Following Ascot Vale is the redoubtable Moonee Ponds. MP is tops, and I did indeed spend a very pleasing time a few days ago at Fletcher Jones there in Puckle Street. MP is a vintage 19th century station (at least on the eastern side; on the western side it looks like an upmarket Launceston bus shelter). Then there’s good old Essendon. Essendon is one of those many Melbourne suburbs with a charming German name which escaped being renamed in WWI despite some moves towards this (already too entrenched as innately as Melbourne as Brighton or Sandringham). The station looks Edwardian as per Camberwell and has some of the same structural features as Auburn and Glenferrie too but it couldn’t have the same rationale as these were built when the Ringwood line was raised and lowered to avoid level crossings, and Essendon has a level crossing right next to it. Huh. Glenbervie station is a new, 70sish station without too much going for it from my point of view, although it is in what seems to be quite a *nice* area, with a largely esoterically tenanted shopping strip on the western side coming off at an angle. Strathmore station is itself as undistinguished but whereas Glenbervie is brick, Strathmore is wooden. If you think you see a logical progression here – or, I suppose, recession – you’re quite right. Because Pascoe Vale, which follows Strathmore, is made completely of straw. It is flimsy, shabby and has to be rebuilt every couple of days, particularly if the Seymour train blows up a gale going past making up for lost time. Pascoe Vale itself has an intriguing 1920s row of shops with a vaguely art nouveau frontage of a style that appeals, though the shops themselves don’t look very interesting I mean speaking as someone who buys stuff out of shops. New paragraph? Yeah, ok. <>After Pascoe Vale comes Oak Park. Once again, a good little shopping strip coming off Oak Park station perpendicularly to the east, and you can get a bearable salad roll there between the hours of 12 and 12.15 (pm). Pebble mix everywhere. 70s or something. Glenroy is another station of this era, more in the baby turdy brown brick and not much to write home about (unless someone at home likes reading your blog, in which case…) there are some girls in the other half of the carriage giggling hysterically over something one of them seems to have recorded on their mobile phone (‘where did you get it?’ says one and some young guys asks them what it is) Glenroy is a great place to shop though, and it has the Polish delicatessen and the pacific island grocery which I have to admit I’ve never been to, and a not bad Vietnamese restaurant called the Huyen Linh, which I recommend, particularly if you like overly sweet bean drinks etc. (You can even make that great joke, ‘waiter, what’s this?’ ‘it’s bean drink sir’, ‘I don’t care what it’s been…’, they love that joke there). Jacana station, which Brad has shown me a photo of in the 70s when it was the site of a terrible train accident, is pretty darn ugly. I first alighted the Jacana station platform in probably around 1982/3 when I went to visit a nice girl called Margaret who lived in Glenroy but Jacana was the closest station. That was before they built the western ring road so she and her parents backed onto a huge strip of open land.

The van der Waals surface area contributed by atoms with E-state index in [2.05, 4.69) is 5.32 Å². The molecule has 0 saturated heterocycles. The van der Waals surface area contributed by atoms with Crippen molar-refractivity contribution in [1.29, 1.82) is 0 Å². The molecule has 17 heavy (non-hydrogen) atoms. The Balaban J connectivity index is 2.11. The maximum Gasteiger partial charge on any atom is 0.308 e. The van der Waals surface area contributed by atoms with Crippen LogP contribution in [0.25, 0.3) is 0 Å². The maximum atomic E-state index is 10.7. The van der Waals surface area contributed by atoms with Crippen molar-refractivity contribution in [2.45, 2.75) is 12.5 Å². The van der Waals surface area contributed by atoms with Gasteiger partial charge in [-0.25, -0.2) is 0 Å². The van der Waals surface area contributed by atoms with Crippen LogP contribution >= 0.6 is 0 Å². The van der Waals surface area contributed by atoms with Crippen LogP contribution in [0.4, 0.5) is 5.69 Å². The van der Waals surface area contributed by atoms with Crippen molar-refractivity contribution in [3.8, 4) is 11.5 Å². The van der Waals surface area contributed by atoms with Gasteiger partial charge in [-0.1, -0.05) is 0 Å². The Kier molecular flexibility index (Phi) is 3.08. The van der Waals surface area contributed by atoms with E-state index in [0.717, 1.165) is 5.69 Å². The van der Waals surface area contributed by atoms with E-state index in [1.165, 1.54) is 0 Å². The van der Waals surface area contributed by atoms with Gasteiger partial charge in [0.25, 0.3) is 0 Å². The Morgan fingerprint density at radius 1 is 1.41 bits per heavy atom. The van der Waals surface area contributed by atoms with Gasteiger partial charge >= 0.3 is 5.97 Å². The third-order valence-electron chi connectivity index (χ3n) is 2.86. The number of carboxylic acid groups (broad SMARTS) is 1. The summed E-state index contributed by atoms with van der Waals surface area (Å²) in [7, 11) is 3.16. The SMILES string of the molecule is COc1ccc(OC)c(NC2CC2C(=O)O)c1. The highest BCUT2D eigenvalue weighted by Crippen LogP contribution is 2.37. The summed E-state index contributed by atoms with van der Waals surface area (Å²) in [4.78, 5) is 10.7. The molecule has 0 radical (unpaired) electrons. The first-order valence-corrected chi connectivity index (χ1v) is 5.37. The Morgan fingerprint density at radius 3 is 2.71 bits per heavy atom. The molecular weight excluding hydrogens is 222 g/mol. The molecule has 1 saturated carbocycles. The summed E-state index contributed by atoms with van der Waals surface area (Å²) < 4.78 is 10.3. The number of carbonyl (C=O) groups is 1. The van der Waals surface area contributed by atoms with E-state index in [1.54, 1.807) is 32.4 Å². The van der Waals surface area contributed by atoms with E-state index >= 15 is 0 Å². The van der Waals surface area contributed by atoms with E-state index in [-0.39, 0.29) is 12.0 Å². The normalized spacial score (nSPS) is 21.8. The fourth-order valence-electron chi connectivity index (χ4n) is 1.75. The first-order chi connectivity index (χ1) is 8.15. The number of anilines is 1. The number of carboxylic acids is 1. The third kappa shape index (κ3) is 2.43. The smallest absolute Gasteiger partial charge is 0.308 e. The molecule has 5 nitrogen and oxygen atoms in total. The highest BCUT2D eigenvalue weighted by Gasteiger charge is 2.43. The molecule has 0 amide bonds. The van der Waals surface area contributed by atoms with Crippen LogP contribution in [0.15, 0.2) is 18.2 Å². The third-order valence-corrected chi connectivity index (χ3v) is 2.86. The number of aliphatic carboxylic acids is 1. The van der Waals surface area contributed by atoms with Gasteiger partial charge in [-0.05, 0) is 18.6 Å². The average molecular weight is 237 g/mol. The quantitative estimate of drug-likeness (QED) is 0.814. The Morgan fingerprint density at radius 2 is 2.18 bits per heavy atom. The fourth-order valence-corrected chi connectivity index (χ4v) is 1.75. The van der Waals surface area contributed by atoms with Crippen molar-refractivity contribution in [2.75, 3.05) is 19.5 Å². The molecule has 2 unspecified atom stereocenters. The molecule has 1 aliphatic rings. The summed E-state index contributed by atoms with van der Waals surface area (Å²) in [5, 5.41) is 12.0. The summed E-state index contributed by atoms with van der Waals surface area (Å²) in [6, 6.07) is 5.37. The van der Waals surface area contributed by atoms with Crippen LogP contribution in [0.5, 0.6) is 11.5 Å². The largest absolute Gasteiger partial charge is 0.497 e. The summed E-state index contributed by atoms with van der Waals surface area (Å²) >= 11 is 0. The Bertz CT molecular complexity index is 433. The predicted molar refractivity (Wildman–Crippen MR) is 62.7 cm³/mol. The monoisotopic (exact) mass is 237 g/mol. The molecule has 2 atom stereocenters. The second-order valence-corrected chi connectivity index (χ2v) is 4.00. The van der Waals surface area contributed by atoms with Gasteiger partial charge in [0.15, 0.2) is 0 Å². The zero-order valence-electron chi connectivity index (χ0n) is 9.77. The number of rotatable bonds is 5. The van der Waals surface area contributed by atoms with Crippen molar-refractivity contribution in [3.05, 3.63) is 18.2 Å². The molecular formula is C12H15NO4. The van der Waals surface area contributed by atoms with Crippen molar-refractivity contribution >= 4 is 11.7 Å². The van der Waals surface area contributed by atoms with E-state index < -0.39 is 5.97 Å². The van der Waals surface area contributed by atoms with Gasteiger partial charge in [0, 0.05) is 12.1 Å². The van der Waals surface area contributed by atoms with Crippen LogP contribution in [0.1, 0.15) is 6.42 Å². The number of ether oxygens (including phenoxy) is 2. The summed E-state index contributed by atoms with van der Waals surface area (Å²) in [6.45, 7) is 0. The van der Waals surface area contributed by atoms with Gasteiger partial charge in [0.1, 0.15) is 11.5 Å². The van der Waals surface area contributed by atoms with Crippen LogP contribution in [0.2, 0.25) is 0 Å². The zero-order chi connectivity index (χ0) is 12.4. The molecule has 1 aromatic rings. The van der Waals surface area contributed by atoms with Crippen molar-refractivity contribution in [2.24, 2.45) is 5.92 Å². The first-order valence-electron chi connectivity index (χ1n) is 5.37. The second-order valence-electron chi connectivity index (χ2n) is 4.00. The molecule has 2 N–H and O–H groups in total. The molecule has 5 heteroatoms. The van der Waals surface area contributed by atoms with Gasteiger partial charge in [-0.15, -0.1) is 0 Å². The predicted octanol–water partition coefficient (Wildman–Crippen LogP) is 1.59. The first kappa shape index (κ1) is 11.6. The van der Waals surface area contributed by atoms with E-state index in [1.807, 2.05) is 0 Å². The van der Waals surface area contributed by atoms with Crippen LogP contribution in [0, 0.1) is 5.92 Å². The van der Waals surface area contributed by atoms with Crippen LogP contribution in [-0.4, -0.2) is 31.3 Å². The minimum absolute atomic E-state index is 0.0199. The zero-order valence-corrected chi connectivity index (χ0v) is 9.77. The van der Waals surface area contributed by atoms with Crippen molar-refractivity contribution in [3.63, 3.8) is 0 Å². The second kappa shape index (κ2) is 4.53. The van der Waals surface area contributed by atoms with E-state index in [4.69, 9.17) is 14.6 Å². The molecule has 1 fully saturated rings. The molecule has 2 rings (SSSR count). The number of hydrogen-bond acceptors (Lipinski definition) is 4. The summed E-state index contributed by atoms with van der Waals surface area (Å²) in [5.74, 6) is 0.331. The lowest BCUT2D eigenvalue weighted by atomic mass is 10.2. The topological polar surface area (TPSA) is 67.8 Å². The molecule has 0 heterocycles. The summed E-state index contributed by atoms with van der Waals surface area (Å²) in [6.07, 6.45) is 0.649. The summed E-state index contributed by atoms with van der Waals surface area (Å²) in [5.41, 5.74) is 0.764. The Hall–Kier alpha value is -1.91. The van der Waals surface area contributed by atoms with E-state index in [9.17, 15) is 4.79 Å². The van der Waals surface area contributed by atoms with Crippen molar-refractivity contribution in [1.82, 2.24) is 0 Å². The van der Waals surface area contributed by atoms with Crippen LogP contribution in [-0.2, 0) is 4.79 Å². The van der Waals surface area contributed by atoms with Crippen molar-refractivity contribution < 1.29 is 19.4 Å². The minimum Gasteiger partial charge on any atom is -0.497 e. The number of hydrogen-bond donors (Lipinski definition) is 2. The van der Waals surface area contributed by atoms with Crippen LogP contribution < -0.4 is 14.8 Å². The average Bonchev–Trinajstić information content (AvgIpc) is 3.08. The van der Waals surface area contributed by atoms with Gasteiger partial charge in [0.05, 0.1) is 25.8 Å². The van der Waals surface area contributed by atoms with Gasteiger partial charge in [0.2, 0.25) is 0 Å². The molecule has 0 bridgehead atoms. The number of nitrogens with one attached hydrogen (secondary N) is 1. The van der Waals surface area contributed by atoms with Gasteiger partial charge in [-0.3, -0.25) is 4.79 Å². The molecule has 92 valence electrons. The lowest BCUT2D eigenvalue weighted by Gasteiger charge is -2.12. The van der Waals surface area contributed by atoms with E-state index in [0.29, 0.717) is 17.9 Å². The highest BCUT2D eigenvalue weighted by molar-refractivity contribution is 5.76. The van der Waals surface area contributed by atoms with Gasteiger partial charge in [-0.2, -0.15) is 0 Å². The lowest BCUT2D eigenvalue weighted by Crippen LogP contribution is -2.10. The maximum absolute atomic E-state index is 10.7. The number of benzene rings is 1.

Broadmeadows station deserves a post of its own someday. The day before it’s pulled down, perhaps.

2 comments:

Anonymous said...

da Bronx is in NYC

Anonymous said...

Maybe you should borrow a couple of Stones DVDs off The Powers That Be as discussed.